“I think one direction Global Asia needs to go is that it is actually to be truly globalized. If you want to really globalize, you need to incorporate all different elements into the project. It’s not like national representation, but they need to be incorporated and taken care of so that you can do more productive things. Another direction is to take the advantage of the location of Japan, globally. Japan plays an important role, for example, of war. But, it can also be dangerous if it becomes Japan-centric. So, in that sense I think you need to incorporate more and more people into the project. By the location of Japan, I mean not only academic positions but also intellectual position(s). For instance, Japan has been the largest industry of translation on Earth. But, I think the project needs to do the other way around: how do you translate the material from Japan to outside, not only in English but also to other languages? That’s one of the projects I think very important. It needs to be developed systematically. If I were in charge, I would work with global publishers. At least to develop one English journal and book series and other major languages publishers like French, Spanish and Arabic. This needs to be in place; otherwise, with no such infrastructure, I think it’s very difficult. But also politically, where is the location of Japan, what can you do to support the rest of the world, especially with East Asia? I think it needs to be situated in East Asia and work more actively with Northeast Asians like Korean and Chinese. I think, that way, the project would have future. If it is only an academic project, trying to develop new projects in order to have new funding and so on, things will not succeed. It needs an intellectual agenda.”
—— Thank you so much. Our institute has our own English journal as well: International Journal of Asian Studies (IJAS). And, as the new agenda and direction that we are pushing from this year, we just started another initiative to write a book review about the book written in Japanese, Korean, or Chinese. We are very glad to hear that you also have this idea. Also, despite the difficulties of translation and funding for it, we fully understand what you mentioned. Unless we try to take an inside-out approach, unless we try to transform our local knowledge into the more global accessible knowledge, our future is not promising.
“Let me make one suggestion. I think the publication needs to be taken to the university level. University of Tokyo has produced the most thinkers in the world, compared with any other. For instance, Mizoguchi Yuzo is a very important thinker, but none of his books is translated into English. UTokyo should systematically develop translation mechanism to translate their famous thinkers into English, which needs to be specially funded. Otherwise, a lot of these important Japanese thinkers produced even by UTokyo itself would not be translated. Not to mention the institute itself, I think the university has the responsibility to do that, but I know it is difficult to convince them. But I think, if you can develop this way, it will also increase the global ranking. If you go work with the Cambridge University Press for example, jointly with University of Tokyo Press, the target would be the first wave of the modern thinkers and then important thinkers within the institute. These are the people who need to be supported. And to promote not only publishing in Japanese but also in English, in book format, I think is one of the strategies that needs to be done.”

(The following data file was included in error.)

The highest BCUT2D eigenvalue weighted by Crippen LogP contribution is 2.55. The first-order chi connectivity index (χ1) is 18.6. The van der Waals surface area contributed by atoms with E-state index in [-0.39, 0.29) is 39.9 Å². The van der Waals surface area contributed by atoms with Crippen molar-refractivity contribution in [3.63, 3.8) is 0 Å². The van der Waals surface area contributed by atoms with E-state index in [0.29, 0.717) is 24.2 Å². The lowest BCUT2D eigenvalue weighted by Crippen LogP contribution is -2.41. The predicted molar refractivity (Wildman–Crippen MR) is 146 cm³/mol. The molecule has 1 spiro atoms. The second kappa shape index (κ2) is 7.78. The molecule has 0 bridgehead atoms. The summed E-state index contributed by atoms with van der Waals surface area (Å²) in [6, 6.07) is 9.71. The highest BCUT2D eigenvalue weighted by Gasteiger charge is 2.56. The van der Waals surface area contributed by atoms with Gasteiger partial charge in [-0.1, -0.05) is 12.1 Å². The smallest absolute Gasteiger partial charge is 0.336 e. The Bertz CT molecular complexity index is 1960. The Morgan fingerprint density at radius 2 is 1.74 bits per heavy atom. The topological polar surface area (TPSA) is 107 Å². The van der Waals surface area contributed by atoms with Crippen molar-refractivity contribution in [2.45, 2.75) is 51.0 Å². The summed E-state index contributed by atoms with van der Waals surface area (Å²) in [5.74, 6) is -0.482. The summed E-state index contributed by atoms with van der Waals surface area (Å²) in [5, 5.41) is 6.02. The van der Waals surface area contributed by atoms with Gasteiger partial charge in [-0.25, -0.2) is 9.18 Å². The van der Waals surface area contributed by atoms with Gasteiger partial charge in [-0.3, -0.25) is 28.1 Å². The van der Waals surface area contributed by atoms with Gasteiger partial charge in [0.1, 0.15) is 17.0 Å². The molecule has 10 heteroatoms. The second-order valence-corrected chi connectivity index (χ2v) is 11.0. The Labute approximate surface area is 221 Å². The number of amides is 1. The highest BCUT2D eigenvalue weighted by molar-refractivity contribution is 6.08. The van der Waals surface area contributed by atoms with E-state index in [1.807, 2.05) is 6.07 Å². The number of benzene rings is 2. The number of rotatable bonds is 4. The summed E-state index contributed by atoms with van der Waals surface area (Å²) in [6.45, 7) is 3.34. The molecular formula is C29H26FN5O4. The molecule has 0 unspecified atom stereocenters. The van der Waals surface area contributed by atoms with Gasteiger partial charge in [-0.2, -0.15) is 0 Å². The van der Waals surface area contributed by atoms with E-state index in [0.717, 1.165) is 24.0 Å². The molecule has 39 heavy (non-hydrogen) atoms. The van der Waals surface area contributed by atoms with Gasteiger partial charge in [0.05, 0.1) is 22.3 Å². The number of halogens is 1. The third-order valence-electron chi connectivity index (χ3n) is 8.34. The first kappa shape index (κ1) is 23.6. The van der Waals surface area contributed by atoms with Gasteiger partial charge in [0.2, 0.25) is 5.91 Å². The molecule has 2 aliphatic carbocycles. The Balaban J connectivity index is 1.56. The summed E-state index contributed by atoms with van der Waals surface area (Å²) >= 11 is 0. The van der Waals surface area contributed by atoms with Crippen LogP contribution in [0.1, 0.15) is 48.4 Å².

—— That is a rather huge project. One of the obstacles is, we can hardly find successors, which is kind of a contradiction we are facing. That is why we promoted Global Japan Studies and set a kind of an intellectual series, titled Intellectual Giants at the University of Tokyo.3) But, finding appropriate lecturers is really difficult because of discontinuity of the great thinkers in Japan.
“One last thing. By now actually translation is not as difficult as you imagine, because of the AI. But, I think the university leadership needs to understand what that means, and using the momentum of Global Ranking will help UTokyo. And it will actually help Japan at large because there are so many important thinkers there that are not translated yet.”
—— Thank you very much. Not only about the Bandung School, but we all had a lot of ideas and inspiration from you today. We cannot agree more to the importance of mutually supporting networks among colleagues as well as collective endeavors to one another in order to live in this academic world, also as an individual in the society. We appreciate this inspiring interview today.
1) You may refer to the following articles to grasp the overarching ideas of the Bandung Schools.
Kuan-Hsing Chen, Miao Lu, Jack Linchuan Qiu (2022) Back to Bandung for the Future: The Never-Ending Project of De-imperialization, Communication Theory, 32:2, 281-288, https://doi.org/10.1093/ct/qtac004
Kuan-Hsing Chen (2023) “Let us build the world anew” here and now: from Sukarnoism to Bandung School, Inter-Asia Cultural Studies, 24:1, 181-182, https://doi.org/10.1080/14649373.2023.2156131
2) For the further information of the Inter-Asia Cultural Studies project, please check the following link: http://culturalstudies.asia
3) You may find further information of this project from the following link: https://gas.ioc.u-tokyo.ac.jp/reports/booklet-gjs-vol-4/